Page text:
Saturday, 26 October 2013

Israeli salad

One of the things I miss tremendously from Middle East are the meze tables, heaving with all sorts of salads. Food there is so fresh and light! Which is a good thing - seeing how the bikini bodies on display on any given Tel Aviv beach are each more fabulous than the next.

In essence this is probably the most fundamental of all the salads and can be found just about anywhere in Middle East. Its roots lay in Turkish cuisine and a Shepherd's salad known as coban salatsi. Personally I've come to know as Israeli salad as it's hugely popular there.

Flavour-wise this is very much like tabbouleh: juicy, acidic and oh, so fresh, but without couscous this is even lighter (and carb-free and gluten-free and dairy-free and suitable for vegans and raw food fanatics!) The basic salad consists of cucumber, tomatos and onion, but avocado and watermelon would work brilliantly too.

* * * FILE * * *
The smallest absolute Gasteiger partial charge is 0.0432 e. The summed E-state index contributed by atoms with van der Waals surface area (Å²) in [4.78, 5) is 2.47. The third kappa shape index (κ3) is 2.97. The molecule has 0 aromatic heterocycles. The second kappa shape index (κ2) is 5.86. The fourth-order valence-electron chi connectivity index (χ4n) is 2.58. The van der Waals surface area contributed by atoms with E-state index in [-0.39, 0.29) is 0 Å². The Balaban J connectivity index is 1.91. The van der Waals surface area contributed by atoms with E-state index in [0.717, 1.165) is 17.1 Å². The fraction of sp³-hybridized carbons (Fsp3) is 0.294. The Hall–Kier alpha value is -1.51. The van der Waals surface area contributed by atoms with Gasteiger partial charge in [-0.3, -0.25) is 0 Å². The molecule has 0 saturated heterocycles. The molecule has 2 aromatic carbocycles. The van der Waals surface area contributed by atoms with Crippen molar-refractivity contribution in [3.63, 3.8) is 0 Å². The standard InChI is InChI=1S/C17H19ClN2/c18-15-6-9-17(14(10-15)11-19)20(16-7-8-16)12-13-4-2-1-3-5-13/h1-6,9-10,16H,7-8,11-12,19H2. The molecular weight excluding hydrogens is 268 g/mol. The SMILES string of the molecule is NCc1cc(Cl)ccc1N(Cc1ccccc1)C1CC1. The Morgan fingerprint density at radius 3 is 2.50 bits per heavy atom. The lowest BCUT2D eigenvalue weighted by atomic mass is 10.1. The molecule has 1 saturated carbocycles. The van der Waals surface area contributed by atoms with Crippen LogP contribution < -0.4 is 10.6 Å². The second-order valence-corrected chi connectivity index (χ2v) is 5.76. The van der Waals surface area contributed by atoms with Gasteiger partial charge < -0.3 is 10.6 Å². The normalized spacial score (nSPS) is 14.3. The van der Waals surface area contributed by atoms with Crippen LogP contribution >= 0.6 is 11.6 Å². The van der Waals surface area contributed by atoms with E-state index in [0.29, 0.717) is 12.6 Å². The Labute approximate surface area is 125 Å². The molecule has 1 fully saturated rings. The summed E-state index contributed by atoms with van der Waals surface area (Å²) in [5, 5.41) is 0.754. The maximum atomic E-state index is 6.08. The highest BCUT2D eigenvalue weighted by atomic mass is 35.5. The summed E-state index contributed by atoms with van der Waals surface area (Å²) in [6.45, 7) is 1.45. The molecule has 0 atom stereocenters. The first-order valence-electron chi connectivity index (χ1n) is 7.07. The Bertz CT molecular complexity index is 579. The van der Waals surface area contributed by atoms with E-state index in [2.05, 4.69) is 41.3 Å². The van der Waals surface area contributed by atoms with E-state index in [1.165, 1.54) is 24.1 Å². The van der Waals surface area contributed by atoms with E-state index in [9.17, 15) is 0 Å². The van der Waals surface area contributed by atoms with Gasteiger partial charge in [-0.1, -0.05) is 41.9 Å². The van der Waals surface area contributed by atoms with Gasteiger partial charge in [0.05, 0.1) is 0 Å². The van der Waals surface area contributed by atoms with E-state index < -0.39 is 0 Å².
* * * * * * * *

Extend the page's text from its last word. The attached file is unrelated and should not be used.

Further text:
As a side dish this is enough for 4, as part of a meze table it serves upto 6

1/2 cucumber
4 tomatos
1 onion or the green bits of 4-5 spring onions
2 handfuls of parsley leaves, chopped
1 handful of mint leaves, chopped

juice of 1/2 lemon, olive oil, salt

Cut the cucumber in half lengthwise and scoop the seeds out with a teaspoon. Then cut into small cubes. Cut the tomatos in half, remove the seeds and cut into cubes of similar size. Finely chop the onion and, along with the herbs, mix into the salad. Season with salt, combine lemon juice with oil into a dressing and fold into the salad.




In the summer this is the #1 accompaniment with grilled  meats (if I just close my eyes I can smell the delicious aromas wafting out of the seaside restaurants in Jaffa...) - try it with Moroccan k√∂ftes or pinchitos. In the winter these provide a nicely balancing act for heavier meals such as stuffed cabbage.


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ANYONE FOR SECONDS?



        



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